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An electronic marvel

New Hawk-Eye system brings instant replay to Open

Posted: Friday September 8, 2006 9:55PM; Updated: Friday September 8, 2006 10:53PM
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Open semifinalist Jelena Jankovic would cast a dissenting vote regarding instant replay.
Open semifinalist Jelena Jankovic would cast a dissenting vote regarding instant replay.
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NEW YORK (AP) -- Replay: Frequently Asked Questions

We interrupt your regularly scheduled NFL read to bring you the following announcement: The U.S. Open winnows down to its final four this weekend. On the men's semifinal action, top seed Roger Federer faces No. 7 seed Nikolay Davydenko of Russia and No. 9 seed Andy Roddick squares off against Mikhail Youzhny, also of Russia, while No. 3 seed Maria Sharapova plays second-seeded Justine Henin-Hardenne in the women's final. Those tennis fans who haven't been tuning in over the past two weeks will notice a new wrinkle in play -- replay, only without the hood and the red hankie. What exactly is there to replay in tennis, you ask? Plenty. Just keep reading:

How does replay, or Hawk-Eye, work? Hawk-Eye relies on information from 10 fixed close-circuit cameras that track the center of the ball, as well as the lines on the court. Two of them are mounted 115 feet above the court, while the other nine sit at 28 1/2 feet. Data from each of the 10 cameras downloads into 10 separate computers housed, along with the rest of the Hawk-Eye staff -- inside the broadcast booth. The information from those 10 computers is then relayed into one central computer where the point is then re-created in 3-D, with a yellow-green neon tail mark (think the NHL on FOX) and black shadow mark added to show the trajectory of the ball and area the area where it contacted the court. Then that information gets bounced to another computer and reassembled inside what is known as a "virtual world," or a digital 3-D rendering of the court.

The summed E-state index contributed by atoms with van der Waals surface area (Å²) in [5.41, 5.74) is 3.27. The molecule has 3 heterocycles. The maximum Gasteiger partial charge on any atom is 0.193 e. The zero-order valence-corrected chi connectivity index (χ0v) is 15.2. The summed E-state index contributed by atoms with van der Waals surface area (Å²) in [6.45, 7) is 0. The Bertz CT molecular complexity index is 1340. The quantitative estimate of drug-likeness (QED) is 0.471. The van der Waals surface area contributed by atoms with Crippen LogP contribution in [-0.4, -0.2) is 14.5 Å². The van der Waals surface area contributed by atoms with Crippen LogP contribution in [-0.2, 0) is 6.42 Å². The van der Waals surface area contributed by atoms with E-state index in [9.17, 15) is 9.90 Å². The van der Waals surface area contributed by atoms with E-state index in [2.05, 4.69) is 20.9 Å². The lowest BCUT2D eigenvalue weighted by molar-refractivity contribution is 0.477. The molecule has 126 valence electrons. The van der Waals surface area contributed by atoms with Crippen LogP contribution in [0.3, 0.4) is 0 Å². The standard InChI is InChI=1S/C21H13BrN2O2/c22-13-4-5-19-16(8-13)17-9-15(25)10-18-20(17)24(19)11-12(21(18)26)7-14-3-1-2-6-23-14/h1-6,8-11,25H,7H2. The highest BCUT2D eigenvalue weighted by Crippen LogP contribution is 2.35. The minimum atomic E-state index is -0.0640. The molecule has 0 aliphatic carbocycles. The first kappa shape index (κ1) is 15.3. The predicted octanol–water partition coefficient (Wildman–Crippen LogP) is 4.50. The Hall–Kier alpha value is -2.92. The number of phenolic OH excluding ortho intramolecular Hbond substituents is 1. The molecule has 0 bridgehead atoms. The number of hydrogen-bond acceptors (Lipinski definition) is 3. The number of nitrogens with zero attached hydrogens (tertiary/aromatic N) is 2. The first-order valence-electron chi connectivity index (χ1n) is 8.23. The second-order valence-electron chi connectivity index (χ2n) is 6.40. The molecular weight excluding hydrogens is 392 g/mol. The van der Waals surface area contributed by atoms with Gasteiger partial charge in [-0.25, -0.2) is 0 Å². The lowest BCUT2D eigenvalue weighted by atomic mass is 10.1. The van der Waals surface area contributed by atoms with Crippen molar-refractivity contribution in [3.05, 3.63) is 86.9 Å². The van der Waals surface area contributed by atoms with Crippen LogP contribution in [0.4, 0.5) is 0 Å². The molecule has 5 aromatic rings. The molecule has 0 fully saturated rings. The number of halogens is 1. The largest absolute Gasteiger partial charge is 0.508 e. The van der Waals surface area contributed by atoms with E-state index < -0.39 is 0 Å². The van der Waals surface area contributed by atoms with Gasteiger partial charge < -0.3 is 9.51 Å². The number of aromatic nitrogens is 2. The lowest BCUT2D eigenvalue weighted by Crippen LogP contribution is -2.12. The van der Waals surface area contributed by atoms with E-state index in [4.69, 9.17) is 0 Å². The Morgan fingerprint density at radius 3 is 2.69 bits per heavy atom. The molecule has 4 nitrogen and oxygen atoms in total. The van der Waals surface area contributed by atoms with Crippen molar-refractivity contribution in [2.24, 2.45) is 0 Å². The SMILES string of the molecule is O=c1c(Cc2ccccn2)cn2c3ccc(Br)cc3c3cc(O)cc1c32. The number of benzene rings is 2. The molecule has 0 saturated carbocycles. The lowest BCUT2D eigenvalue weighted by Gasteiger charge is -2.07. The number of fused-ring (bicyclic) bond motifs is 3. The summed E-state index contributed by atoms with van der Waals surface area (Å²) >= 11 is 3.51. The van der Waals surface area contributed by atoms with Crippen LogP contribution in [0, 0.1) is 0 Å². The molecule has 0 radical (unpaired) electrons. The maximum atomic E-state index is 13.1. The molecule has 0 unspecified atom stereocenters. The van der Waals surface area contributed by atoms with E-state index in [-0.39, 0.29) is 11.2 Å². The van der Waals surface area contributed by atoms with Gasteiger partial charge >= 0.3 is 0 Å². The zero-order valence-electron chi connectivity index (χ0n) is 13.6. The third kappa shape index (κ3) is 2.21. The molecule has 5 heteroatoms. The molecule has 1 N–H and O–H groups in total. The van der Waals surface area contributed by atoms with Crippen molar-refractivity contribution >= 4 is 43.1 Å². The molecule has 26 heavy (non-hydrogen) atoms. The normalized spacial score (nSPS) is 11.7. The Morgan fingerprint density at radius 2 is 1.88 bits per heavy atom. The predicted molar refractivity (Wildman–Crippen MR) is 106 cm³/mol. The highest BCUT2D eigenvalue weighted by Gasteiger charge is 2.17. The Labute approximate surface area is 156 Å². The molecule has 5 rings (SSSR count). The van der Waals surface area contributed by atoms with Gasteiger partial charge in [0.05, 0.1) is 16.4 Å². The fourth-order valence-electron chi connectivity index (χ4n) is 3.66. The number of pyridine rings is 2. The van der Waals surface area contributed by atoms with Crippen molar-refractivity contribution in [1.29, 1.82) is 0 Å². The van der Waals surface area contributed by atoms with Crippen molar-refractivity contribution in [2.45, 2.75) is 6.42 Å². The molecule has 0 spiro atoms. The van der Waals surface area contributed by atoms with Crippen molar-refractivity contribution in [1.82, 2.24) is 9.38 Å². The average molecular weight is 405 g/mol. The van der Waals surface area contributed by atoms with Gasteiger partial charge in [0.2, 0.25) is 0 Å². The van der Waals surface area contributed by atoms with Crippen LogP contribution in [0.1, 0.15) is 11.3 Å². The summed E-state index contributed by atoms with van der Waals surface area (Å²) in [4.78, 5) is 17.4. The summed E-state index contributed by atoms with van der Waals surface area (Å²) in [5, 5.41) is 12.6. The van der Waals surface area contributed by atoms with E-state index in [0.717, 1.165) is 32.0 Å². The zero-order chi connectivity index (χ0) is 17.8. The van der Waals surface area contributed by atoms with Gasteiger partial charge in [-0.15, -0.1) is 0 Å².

The last five shots of a rally are automatically displayed at the end of each point on a screen inside the booth. As soon as a player decides which stroke to challenge (be it the last point or the point before it), the Hawk-Eye operator need only click on the desired point to initiate a replay. The entire process takes about 1-2 seconds -- or a fraction the time it takes to explain. Fans, players and chair umpire all watch the same computer-generated replay image (though slowed to around 10 seconds to build the drama) on the scoreboard.

Which courts feature the system? Just Arthur Ashe and Louis Armstrong, or the only ones at here in Queens with outdoor big screens.

How accurate is it? Hawk-Eye guarantees a margin of error within 3 millimeters, about the width of a ball's fuzz.

Who invented Hawk-Eye? A bloke by the name of Paul Hawkins. (Get it? HAWK-eye?) He originally developed the technology about three years ago for the BBC's cricket coverage. A former player himself, Hawkins was easily riled by the game's subpar (his opinion) officiating and yearned for a system that would clear up the inconsistencies. So the 32-year-old Hawkins, who boasts a doctoral degree in artificial intelligence, made one himself. He sunk about $660,000 into developing a ball-tracking device, then another $950,000 into making it work on TV. The system's success in cricket prompted U.S. and British networks to give it a try in tennis. The first tests of the system were conducted by firing tennis balls with a cannon and comparing Hawk-Eye's imagery with high-speed video, which led to trials at satellite events. Then, the International Tennis Federation gave it the green light last October.

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